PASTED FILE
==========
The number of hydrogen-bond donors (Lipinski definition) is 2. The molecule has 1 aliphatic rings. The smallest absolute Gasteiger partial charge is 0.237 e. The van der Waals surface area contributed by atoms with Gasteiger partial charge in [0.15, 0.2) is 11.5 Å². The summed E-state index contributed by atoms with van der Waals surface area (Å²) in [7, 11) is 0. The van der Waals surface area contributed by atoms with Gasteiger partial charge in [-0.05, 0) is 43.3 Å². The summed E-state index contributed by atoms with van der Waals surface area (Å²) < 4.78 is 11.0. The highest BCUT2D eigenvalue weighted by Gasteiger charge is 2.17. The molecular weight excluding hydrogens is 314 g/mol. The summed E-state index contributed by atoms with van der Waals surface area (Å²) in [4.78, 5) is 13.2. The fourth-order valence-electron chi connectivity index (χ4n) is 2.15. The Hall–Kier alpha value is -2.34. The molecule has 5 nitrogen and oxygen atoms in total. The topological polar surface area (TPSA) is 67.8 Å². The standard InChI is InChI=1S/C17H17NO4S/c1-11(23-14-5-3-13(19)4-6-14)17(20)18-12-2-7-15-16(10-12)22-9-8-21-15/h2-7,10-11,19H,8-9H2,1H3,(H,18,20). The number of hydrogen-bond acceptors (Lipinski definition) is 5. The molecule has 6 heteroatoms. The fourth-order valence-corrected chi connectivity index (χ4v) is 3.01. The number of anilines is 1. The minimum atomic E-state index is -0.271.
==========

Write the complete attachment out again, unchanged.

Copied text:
The number of hydrogen-bond donors (Lipinski definition) is 2. The molecule has 1 aliphatic rings. The smallest absolute Gasteiger partial charge is 0.237 e. The van der Waals surface area contributed by atoms with Gasteiger partial charge in [0.15, 0.2) is 11.5 Å². The summed E-state index contributed by atoms with van der Waals surface area (Å²) in [7, 11) is 0. The van der Waals surface area contributed by atoms with Gasteiger partial charge in [-0.05, 0) is 43.3 Å². The summed E-state index contributed by atoms with van der Waals surface area (Å²) < 4.78 is 11.0. The highest BCUT2D eigenvalue weighted by Gasteiger charge is 2.17. The molecular weight excluding hydrogens is 314 g/mol. The summed E-state index contributed by atoms with van der Waals surface area (Å²) in [4.78, 5) is 13.2. The fourth-order valence-electron chi connectivity index (χ4n) is 2.15. The Hall–Kier alpha value is -2.34. The molecule has 5 nitrogen and oxygen atoms in total. The topological polar surface area (TPSA) is 67.8 Å². The standard InChI is InChI=1S/C17H17NO4S/c1-11(23-14-5-3-13(19)4-6-14)17(20)18-12-2-7-15-16(10-12)22-9-8-21-15/h2-7,10-11,19H,8-9H2,1H3,(H,18,20). The number of hydrogen-bond acceptors (Lipinski definition) is 5. The molecule has 6 heteroatoms. The fourth-order valence-corrected chi connectivity index (χ4v) is 3.01. The number of anilines is 1. The minimum atomic E-state index is -0.271.